This pupil heat map shows where pupils currently attending the school live.

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All attending pupils
National School Census Data 2020
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How many pupils attending the school live in the area?


The concentration of pupils shows likelihood of admission based on distance criteria

020 7745 6433

This School Guide heat map has been plotted using official pupil data taken from the last School Census collected by the Department for Education. It is a visualisation of where pupils lived at the time of the annual School Census.

Our heat maps use groups of postcodes, not individual postcodes, and have naturally soft edges. All pupils are included in the mapping (i.e. children with siblings already at the school, high priority pupils and selective and/or religious admissions) but we may have removed statistical ‘outliers’ with more remote postcodes that do not reflect majority admissions.

For some schools, the heat map may be a useful indicator of the catchment area but our heat maps are not the same as catchment area maps. Catchment area maps, published by the school or local authority, are based on geographical admissions criteria and show actual cut-off distances and pre-defined catchment areas for a single admission year.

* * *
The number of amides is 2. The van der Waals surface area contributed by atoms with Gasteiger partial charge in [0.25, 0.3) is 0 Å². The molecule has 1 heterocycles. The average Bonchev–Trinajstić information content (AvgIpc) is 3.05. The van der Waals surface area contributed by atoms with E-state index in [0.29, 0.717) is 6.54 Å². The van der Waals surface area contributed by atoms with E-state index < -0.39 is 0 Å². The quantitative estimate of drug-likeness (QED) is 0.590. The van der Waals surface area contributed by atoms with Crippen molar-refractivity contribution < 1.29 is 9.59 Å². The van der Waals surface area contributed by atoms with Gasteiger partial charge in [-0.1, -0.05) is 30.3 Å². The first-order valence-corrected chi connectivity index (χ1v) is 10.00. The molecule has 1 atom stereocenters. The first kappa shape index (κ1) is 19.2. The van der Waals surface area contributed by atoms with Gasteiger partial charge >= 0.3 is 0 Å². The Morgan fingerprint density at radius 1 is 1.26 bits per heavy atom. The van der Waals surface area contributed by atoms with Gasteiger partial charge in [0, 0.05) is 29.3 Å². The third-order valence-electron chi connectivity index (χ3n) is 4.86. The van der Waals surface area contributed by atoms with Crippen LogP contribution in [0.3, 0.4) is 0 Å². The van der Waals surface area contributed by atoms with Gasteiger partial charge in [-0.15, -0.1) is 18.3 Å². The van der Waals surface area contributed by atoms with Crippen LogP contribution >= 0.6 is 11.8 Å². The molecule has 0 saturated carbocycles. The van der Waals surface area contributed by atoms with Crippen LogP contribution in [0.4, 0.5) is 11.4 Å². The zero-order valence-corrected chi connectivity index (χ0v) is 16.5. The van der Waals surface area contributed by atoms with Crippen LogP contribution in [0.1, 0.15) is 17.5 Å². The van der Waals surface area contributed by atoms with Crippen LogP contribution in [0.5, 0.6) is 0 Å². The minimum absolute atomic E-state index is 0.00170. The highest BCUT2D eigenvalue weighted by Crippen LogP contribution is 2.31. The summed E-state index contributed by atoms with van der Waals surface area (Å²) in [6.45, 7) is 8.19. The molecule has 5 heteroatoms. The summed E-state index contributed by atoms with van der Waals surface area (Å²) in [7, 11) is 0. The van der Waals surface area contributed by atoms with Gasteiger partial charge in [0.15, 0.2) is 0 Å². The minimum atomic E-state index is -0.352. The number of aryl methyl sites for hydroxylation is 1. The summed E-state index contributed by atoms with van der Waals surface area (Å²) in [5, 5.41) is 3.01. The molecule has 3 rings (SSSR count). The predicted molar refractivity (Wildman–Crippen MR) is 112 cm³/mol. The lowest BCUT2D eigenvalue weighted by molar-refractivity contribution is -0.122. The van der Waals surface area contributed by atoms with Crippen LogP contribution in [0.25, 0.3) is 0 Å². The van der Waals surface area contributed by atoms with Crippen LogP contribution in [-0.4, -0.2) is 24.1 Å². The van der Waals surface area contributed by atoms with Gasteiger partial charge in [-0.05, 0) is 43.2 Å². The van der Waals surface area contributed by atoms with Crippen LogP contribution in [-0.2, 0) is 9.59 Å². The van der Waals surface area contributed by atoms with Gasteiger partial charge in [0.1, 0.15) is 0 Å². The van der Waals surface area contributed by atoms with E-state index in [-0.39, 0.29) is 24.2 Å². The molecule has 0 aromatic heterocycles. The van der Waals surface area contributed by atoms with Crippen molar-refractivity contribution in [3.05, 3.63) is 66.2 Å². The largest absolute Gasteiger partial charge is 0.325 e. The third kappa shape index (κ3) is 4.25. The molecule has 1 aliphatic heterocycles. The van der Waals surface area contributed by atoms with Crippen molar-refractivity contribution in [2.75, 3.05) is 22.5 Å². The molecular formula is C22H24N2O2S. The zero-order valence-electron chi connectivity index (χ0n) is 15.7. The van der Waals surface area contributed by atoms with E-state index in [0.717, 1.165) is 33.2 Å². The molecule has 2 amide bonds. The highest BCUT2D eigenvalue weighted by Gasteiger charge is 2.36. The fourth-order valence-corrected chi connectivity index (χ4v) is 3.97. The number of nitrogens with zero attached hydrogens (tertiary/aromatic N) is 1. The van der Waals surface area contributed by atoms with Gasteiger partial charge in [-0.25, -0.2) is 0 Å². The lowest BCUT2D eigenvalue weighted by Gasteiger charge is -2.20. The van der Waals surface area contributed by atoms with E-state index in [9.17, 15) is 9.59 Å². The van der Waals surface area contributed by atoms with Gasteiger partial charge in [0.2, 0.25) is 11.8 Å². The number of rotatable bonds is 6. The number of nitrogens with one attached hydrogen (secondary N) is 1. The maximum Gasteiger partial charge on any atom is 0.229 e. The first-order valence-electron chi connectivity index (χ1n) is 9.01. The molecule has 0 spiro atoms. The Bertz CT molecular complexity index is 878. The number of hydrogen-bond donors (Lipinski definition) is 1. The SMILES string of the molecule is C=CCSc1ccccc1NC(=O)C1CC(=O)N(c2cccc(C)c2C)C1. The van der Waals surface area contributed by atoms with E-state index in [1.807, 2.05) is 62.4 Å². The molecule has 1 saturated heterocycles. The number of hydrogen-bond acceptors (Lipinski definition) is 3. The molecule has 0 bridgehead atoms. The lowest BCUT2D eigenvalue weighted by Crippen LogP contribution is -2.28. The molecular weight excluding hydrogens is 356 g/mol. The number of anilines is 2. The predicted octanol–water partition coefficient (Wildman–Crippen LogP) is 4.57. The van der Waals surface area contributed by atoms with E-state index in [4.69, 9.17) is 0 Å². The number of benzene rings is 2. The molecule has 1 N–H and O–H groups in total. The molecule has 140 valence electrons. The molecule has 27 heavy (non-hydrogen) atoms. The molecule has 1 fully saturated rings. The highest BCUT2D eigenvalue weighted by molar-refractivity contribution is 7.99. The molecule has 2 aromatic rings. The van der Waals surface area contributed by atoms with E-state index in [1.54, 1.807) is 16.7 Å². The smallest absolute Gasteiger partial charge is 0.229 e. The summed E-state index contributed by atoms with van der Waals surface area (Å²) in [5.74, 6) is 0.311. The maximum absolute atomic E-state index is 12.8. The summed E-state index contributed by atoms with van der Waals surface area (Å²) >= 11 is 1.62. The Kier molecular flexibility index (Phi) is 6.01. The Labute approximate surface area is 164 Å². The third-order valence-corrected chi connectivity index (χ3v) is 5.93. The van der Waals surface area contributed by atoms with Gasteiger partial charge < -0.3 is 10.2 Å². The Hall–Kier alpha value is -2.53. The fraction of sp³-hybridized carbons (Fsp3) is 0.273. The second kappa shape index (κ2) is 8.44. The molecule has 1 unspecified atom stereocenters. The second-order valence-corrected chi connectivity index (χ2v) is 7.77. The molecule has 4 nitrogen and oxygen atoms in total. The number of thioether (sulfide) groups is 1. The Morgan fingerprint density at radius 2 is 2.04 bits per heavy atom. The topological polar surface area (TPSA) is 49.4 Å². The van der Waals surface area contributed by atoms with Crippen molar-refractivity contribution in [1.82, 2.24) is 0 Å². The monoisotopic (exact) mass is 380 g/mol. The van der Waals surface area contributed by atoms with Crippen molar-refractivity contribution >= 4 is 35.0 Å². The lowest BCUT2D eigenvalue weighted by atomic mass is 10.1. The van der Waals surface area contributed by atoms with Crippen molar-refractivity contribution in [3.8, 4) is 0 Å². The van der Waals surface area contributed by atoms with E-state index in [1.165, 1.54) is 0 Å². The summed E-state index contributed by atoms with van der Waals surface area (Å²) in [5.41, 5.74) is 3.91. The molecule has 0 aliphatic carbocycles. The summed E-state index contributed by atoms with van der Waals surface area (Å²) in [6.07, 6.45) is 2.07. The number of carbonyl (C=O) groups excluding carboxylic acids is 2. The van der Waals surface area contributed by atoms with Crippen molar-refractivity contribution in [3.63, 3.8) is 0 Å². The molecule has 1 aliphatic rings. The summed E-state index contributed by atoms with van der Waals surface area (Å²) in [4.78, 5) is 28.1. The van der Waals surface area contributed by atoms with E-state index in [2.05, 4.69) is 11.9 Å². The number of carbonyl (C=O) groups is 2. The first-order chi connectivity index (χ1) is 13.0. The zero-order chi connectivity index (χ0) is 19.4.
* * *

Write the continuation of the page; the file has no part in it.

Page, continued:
This information is provided as a guide only. The areas from which pupils are admitted to a school can change from year to year to reflect the number of siblings and pupils admitted under high priority admissions criteria.

3 steps to help parents gather catchment information for a school:

  1. Look at our school catchment area guide for more information on heat maps. They give a useful indicator of the general areas that admit pupils to the school. This visualisation is based on all attending pupils present at the time of the annual School Census.
  2. Use the link to the Local Authority Contact (above) to find catchment area information based on a single admission year. This is very important if you are considering applying to a school.
  3. On each school page, use the link to visit the school website and find information on individual school admissions criteria. Geographical criteria are only applied after pupils have been admitted on higher priority criteria such as Looked After Children, SEN, siblings, etc.
School Noticeboard

News & events from St Mary Magdalene CofE Primary School

Last update: 03 May 2019
The school recently had a series of assemblies to learn about the NSPCC.   Year 5 and Year 6 had NSPCC workshops and all the children also had a chance to meet 'Buddy' (The NSPCC mascot). The children then took part in a sponsored run to raise money for the NSPCC. We called it 'Buddy's Big Run'.